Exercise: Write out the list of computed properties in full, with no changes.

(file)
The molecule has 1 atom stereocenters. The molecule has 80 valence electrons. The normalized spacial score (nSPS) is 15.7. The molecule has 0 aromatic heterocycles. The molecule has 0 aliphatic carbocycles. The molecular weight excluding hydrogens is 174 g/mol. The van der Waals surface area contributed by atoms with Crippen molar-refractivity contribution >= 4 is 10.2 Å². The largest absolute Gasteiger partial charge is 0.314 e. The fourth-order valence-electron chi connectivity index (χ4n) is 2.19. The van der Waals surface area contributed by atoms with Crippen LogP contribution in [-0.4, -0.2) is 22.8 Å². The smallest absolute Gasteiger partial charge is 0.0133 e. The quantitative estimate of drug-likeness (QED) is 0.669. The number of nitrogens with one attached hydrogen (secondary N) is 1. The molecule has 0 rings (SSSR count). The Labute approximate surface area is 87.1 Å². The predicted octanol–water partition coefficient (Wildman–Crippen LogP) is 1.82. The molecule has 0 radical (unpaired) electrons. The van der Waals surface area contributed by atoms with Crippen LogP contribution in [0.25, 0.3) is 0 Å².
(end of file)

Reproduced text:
The molecule has 1 atom stereocenters. The molecule has 80 valence electrons. The normalized spacial score (nSPS) is 15.7. The molecule has 0 aromatic heterocycles. The molecule has 0 aliphatic carbocycles. The molecular weight excluding hydrogens is 174 g/mol. The van der Waals surface area contributed by atoms with Crippen molar-refractivity contribution >= 4 is 10.2 Å². The largest absolute Gasteiger partial charge is 0.314 e. The fourth-order valence-electron chi connectivity index (χ4n) is 2.19. The van der Waals surface area contributed by atoms with Crippen LogP contribution in [-0.4, -0.2) is 22.8 Å². The smallest absolute Gasteiger partial charge is 0.0133 e. The quantitative estimate of drug-likeness (QED) is 0.669. The number of nitrogens with one attached hydrogen (secondary N) is 1. The molecule has 0 rings (SSSR count). The Labute approximate surface area is 87.1 Å². The predicted octanol–water partition coefficient (Wildman–Crippen LogP) is 1.82. The molecule has 0 radical (unpaired) electrons. The van der Waals surface area contributed by atoms with Crippen LogP contribution in [0.25, 0.3) is 0 Å².